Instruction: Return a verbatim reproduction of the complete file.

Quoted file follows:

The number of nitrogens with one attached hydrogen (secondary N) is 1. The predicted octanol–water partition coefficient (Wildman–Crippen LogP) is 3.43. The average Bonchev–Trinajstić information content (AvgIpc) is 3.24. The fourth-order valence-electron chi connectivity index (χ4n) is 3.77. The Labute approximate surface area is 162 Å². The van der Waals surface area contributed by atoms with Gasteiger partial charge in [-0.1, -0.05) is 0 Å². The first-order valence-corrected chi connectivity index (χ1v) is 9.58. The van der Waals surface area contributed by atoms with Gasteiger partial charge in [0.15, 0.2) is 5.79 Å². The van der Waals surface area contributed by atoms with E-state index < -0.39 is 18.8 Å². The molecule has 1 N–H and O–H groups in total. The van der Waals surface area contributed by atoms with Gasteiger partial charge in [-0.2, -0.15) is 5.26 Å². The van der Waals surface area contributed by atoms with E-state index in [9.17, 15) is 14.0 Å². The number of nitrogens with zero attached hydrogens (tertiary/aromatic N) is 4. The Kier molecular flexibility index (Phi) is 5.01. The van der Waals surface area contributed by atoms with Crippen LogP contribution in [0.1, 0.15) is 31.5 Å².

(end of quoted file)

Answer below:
The number of nitrogens with one attached hydrogen (secondary N) is 1. The predicted octanol–water partition coefficient (Wildman–Crippen LogP) is 3.43. The average Bonchev–Trinajstić information content (AvgIpc) is 3.24. The fourth-order valence-electron chi connectivity index (χ4n) is 3.77. The Labute approximate surface area is 162 Å². The van der Waals surface area contributed by atoms with Gasteiger partial charge in [-0.1, -0.05) is 0 Å². The first-order valence-corrected chi connectivity index (χ1v) is 9.58. The van der Waals surface area contributed by atoms with Gasteiger partial charge in [0.15, 0.2) is 5.79 Å². The van der Waals surface area contributed by atoms with E-state index < -0.39 is 18.8 Å². The molecule has 1 N–H and O–H groups in total. The van der Waals surface area contributed by atoms with Gasteiger partial charge in [-0.2, -0.15) is 5.26 Å². The van der Waals surface area contributed by atoms with E-state index in [9.17, 15) is 14.0 Å². The number of nitrogens with zero attached hydrogens (tertiary/aromatic N) is 4. The Kier molecular flexibility index (Phi) is 5.01. The van der Waals surface area contributed by atoms with Crippen LogP contribution in [0.1, 0.15) is 31.5 Å².